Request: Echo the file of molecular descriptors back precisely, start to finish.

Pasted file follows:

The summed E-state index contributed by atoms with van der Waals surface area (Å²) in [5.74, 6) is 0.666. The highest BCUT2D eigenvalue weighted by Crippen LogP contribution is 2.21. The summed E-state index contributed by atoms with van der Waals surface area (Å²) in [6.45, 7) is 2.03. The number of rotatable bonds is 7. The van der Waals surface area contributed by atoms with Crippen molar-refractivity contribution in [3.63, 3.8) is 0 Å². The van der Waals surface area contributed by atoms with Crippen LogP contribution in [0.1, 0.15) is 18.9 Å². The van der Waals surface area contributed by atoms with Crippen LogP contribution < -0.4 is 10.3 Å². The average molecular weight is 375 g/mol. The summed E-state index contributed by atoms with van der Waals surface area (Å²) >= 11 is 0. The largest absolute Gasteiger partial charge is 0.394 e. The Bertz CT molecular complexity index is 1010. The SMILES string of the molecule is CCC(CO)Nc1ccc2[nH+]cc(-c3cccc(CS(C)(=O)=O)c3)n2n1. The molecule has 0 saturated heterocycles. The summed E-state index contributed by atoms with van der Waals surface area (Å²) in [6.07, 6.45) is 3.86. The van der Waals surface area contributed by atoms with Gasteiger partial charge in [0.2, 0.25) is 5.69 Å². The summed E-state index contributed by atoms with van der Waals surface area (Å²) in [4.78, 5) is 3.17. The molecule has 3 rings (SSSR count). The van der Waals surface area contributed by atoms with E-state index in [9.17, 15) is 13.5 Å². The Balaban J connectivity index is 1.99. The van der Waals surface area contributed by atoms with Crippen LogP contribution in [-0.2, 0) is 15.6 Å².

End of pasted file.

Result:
The summed E-state index contributed by atoms with van der Waals surface area (Å²) in [5.74, 6) is 0.666. The highest BCUT2D eigenvalue weighted by Crippen LogP contribution is 2.21. The summed E-state index contributed by atoms with van der Waals surface area (Å²) in [6.45, 7) is 2.03. The number of rotatable bonds is 7. The van der Waals surface area contributed by atoms with Crippen molar-refractivity contribution in [3.63, 3.8) is 0 Å². The van der Waals surface area contributed by atoms with Crippen LogP contribution in [0.1, 0.15) is 18.9 Å². The van der Waals surface area contributed by atoms with Crippen LogP contribution < -0.4 is 10.3 Å². The average molecular weight is 375 g/mol. The summed E-state index contributed by atoms with van der Waals surface area (Å²) >= 11 is 0. The largest absolute Gasteiger partial charge is 0.394 e. The Bertz CT molecular complexity index is 1010. The SMILES string of the molecule is CCC(CO)Nc1ccc2[nH+]cc(-c3cccc(CS(C)(=O)=O)c3)n2n1. The molecule has 0 saturated heterocycles. The summed E-state index contributed by atoms with van der Waals surface area (Å²) in [6.07, 6.45) is 3.86. The van der Waals surface area contributed by atoms with Gasteiger partial charge in [0.2, 0.25) is 5.69 Å². The summed E-state index contributed by atoms with van der Waals surface area (Å²) in [4.78, 5) is 3.17. The molecule has 3 rings (SSSR count). The van der Waals surface area contributed by atoms with E-state index in [9.17, 15) is 13.5 Å². The Balaban J connectivity index is 1.99. The van der Waals surface area contributed by atoms with Crippen LogP contribution in [-0.2, 0) is 15.6 Å².